I was really living!  I had to be perfectly present in that moment in order to hold my breath, keep my eyes out for others swimming in the pool who might not see me below, and still keep swimming.  I had to keep my mind on how long I could hold my breath, and when I was close to running out of air, and when it was time to start swimming to the top!  One time I did not realize how deep I had gone and I panicked and thought I was going to drown! But alas, I was swimming in buddha-nature” and made it safely to the top before I ran out of breath.

Don’t be following what Emerson said, “We are always getting ready to live, but never living.” Don’t be that person! Be the one that is swimming through life with happiness and glee! Following your heart with each breath—in each moment.

Let me know how that “living” is going!

Shokai

[1] Okumura, S. (2012) Living by Vow Wisdom Publications: Boston, MA

[2] Hillard A.G. Williams, L. & N. Damali Editors. (1987) The Teachings of Ptahhotep The Oldest Book in the World. Blackwood Press: Atlanta, GA.

[1] [1] Floris, O. Inspiration & Wisdom from the pen of Ralph Waldo Emerson. http://www.odeliafloris.com

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I opened up one of my favorite books by Kazuaki Tanahashi, Zen Chants Thirty-Five Essential Texts with Commentary, looking for some sage advice today and sure enough I got it!

Setting Out The Bowls

We now set out
utensils of the Tathagata.
May the three wheels in boundlessness[1]
be equally liberated![2]oryoki style eating

In Buddhist monasteries you may sit and eat in oryoki style which is sitting on the floor with your bowls of food in front of you.  The word oryoki roughly means “that which contains just enough.”[1]  When you are ordained you receive these three bowls nested together with chopsticks and wrapped in a napkin. Additionally, you carry these with you wherever you travel.  This allows you to dine sitting anywhere.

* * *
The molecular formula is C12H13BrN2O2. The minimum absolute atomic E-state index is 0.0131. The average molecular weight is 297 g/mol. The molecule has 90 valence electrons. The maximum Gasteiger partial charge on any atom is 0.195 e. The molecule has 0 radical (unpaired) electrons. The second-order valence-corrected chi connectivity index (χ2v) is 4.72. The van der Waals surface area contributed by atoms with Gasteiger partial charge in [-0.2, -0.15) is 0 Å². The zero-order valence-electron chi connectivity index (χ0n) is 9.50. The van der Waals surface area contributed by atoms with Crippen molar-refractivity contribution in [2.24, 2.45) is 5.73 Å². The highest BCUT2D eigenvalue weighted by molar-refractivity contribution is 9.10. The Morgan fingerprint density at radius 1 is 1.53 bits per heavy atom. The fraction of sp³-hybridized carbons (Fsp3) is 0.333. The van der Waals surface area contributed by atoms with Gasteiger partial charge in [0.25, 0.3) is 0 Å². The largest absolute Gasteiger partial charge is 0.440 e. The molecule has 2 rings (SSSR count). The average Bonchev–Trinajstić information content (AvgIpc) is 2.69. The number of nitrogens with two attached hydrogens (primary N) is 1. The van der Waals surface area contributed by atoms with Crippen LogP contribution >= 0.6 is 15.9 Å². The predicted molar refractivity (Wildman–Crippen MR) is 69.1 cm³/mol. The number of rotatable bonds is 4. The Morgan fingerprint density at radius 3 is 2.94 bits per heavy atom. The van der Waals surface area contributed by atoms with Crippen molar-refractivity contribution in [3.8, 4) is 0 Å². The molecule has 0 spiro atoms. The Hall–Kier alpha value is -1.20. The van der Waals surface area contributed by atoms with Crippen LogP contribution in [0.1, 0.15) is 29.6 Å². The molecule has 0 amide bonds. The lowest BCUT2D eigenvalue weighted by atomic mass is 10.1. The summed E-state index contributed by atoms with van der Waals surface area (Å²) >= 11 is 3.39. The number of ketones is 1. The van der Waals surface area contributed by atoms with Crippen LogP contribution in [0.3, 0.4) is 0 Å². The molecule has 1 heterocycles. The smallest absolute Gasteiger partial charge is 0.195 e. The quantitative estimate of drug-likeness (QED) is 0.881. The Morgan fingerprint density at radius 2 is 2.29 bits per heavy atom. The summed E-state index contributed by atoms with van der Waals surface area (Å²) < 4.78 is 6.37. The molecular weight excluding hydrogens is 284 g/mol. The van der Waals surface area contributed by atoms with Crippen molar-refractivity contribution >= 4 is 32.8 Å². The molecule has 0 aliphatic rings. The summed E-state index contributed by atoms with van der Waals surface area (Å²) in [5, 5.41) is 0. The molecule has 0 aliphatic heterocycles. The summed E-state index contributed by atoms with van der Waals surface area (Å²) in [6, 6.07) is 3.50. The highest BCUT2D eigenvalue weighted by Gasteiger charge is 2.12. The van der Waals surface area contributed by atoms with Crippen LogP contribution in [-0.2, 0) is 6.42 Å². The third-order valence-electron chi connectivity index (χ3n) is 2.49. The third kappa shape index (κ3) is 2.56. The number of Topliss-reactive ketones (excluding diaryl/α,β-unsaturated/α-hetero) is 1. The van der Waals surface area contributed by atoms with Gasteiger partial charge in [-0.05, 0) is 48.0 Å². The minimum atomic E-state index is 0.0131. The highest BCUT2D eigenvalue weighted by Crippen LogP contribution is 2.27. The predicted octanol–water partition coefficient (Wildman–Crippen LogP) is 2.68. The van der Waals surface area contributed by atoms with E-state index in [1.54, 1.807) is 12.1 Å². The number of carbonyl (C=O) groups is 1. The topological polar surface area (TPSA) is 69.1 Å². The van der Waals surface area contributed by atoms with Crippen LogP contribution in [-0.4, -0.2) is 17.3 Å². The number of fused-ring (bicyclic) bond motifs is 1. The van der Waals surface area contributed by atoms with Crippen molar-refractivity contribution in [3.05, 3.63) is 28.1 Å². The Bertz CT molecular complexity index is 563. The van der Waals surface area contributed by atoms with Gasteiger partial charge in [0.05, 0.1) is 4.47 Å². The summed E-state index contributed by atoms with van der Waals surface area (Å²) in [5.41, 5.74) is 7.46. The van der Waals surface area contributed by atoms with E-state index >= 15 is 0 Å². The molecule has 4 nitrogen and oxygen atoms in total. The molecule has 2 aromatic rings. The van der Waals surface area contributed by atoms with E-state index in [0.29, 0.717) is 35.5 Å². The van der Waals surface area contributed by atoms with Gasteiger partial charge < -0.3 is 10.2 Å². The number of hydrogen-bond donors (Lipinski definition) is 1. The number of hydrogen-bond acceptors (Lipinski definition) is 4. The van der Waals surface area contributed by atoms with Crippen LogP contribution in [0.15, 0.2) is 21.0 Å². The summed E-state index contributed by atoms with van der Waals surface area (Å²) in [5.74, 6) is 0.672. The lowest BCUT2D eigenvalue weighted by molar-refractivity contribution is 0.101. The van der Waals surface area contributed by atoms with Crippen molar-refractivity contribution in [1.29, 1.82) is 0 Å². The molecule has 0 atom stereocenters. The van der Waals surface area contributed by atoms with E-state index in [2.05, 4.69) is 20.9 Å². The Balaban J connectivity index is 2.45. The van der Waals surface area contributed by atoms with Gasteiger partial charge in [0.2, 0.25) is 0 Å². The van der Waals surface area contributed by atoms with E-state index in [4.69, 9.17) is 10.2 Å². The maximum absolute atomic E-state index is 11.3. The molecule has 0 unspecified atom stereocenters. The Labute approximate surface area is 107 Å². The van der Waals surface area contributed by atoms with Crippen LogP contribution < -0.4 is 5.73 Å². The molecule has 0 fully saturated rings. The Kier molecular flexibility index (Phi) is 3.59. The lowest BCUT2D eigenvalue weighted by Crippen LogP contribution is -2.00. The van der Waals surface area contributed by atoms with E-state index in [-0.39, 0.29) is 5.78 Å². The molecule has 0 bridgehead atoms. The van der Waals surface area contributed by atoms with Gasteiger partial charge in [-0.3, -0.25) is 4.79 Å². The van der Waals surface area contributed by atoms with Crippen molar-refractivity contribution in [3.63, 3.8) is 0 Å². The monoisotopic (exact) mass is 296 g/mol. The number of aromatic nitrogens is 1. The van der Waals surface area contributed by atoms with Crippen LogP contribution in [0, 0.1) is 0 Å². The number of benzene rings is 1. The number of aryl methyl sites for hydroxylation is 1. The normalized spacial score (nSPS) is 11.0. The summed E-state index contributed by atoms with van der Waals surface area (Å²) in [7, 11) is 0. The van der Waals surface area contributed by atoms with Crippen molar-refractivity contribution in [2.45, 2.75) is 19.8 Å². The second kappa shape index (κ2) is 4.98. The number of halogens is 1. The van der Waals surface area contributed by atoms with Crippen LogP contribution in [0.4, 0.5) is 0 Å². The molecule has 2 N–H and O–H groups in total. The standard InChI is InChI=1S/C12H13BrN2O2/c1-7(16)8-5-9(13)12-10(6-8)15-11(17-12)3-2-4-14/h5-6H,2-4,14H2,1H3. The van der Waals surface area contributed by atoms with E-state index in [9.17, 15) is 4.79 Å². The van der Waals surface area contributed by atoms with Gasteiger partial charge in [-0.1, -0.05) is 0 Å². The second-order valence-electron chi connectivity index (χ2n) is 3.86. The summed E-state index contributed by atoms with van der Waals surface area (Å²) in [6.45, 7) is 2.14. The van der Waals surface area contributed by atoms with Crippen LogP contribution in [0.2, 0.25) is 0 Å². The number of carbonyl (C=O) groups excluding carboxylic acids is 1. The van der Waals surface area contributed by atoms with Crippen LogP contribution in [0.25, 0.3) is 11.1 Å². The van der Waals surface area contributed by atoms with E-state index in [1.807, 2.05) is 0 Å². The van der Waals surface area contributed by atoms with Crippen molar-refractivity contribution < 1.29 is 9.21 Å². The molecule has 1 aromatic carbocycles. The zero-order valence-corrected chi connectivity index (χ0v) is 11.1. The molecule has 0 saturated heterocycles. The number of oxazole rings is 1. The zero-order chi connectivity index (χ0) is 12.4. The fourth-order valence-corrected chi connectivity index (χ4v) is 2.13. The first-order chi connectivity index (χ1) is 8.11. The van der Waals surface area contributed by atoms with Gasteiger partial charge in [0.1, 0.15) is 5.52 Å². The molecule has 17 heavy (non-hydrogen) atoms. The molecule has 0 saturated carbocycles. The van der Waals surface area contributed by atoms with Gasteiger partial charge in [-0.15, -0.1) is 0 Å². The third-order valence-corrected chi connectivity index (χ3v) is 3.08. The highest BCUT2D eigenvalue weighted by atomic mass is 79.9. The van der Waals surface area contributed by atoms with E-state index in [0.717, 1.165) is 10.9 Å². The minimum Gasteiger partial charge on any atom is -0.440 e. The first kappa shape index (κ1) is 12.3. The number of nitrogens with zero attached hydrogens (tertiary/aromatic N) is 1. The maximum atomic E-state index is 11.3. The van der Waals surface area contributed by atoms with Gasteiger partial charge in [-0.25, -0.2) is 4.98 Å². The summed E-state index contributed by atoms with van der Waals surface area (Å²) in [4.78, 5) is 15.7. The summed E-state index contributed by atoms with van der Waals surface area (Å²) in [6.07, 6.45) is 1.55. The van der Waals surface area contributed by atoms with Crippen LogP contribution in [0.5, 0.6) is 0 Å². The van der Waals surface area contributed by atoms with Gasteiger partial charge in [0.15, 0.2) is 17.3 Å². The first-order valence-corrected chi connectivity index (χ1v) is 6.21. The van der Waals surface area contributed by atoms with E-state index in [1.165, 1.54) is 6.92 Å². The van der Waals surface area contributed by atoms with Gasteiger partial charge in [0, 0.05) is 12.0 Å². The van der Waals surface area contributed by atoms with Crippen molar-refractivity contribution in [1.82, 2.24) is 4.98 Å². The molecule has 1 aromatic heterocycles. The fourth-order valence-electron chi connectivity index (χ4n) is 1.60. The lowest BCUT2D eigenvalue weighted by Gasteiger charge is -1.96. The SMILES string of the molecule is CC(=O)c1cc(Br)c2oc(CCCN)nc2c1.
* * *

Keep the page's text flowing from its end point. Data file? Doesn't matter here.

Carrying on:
When was the last time you took a meal where you focused your time and energy on the eating.  Where you did not fill the plate to over flowing and eat way too much—but just enough to be satisfied.  If you focus your attention on the food and savor the textures and the flavors and the smells your food will taste better, it will satisfy you more, and the process will ultimately have you eating less.

You will be liberated from indigestion that is caused by the ruminations controlling your mind from the day or the week of that nasty boss, or the bills, or the fears and anxieties of everyday living.  You can focus on the boundlessness of that liberation and know that through silence comes liberation, whether the silence is during a meal, during your meditation, walking the dog, or at break during your workday.

Our lives are filled with noise from the TV, radio, cellphone, traffic, people talking, children crying, or the chatter inside our heads.  Silence is a “utensil” that you can use to clear your mind and body of irritations, “stinkin thinkin,” and more.  Silence can bring you liberation from the self-talk and exaggerations that we create about our life and its circumstances.  Liberate yourself from hyperbole, and critical thinking, and see how peaceful your life can be.  See how filled with gratitude, love, and compassion it can be. Then watch your physical ails slowly disappear into nothingness.